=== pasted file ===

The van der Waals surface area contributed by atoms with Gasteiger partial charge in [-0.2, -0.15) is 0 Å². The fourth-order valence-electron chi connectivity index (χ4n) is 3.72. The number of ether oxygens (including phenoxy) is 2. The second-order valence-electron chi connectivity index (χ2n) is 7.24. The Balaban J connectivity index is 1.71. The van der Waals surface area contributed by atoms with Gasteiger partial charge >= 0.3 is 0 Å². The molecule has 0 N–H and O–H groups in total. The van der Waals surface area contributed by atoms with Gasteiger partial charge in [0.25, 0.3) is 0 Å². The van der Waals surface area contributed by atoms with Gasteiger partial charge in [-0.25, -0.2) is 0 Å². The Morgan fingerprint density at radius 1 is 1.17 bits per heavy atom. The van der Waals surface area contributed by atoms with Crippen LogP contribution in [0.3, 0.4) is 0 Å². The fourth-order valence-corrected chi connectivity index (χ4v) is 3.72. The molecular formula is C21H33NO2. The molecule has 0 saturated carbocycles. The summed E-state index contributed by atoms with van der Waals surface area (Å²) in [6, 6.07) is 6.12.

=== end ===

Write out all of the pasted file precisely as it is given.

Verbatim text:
The van der Waals surface area contributed by atoms with Gasteiger partial charge in [-0.2, -0.15) is 0 Å². The fourth-order valence-electron chi connectivity index (χ4n) is 3.72. The number of ether oxygens (including phenoxy) is 2. The second-order valence-electron chi connectivity index (χ2n) is 7.24. The Balaban J connectivity index is 1.71. The van der Waals surface area contributed by atoms with Gasteiger partial charge >= 0.3 is 0 Å². The molecule has 0 N–H and O–H groups in total. The van der Waals surface area contributed by atoms with Gasteiger partial charge in [0.25, 0.3) is 0 Å². The van der Waals surface area contributed by atoms with Gasteiger partial charge in [-0.25, -0.2) is 0 Å². The Morgan fingerprint density at radius 1 is 1.17 bits per heavy atom. The van der Waals surface area contributed by atoms with Crippen LogP contribution in [0.3, 0.4) is 0 Å². The fourth-order valence-corrected chi connectivity index (χ4v) is 3.72. The molecular formula is C21H33NO2. The molecule has 0 saturated carbocycles. The summed E-state index contributed by atoms with van der Waals surface area (Å²) in [6, 6.07) is 6.12.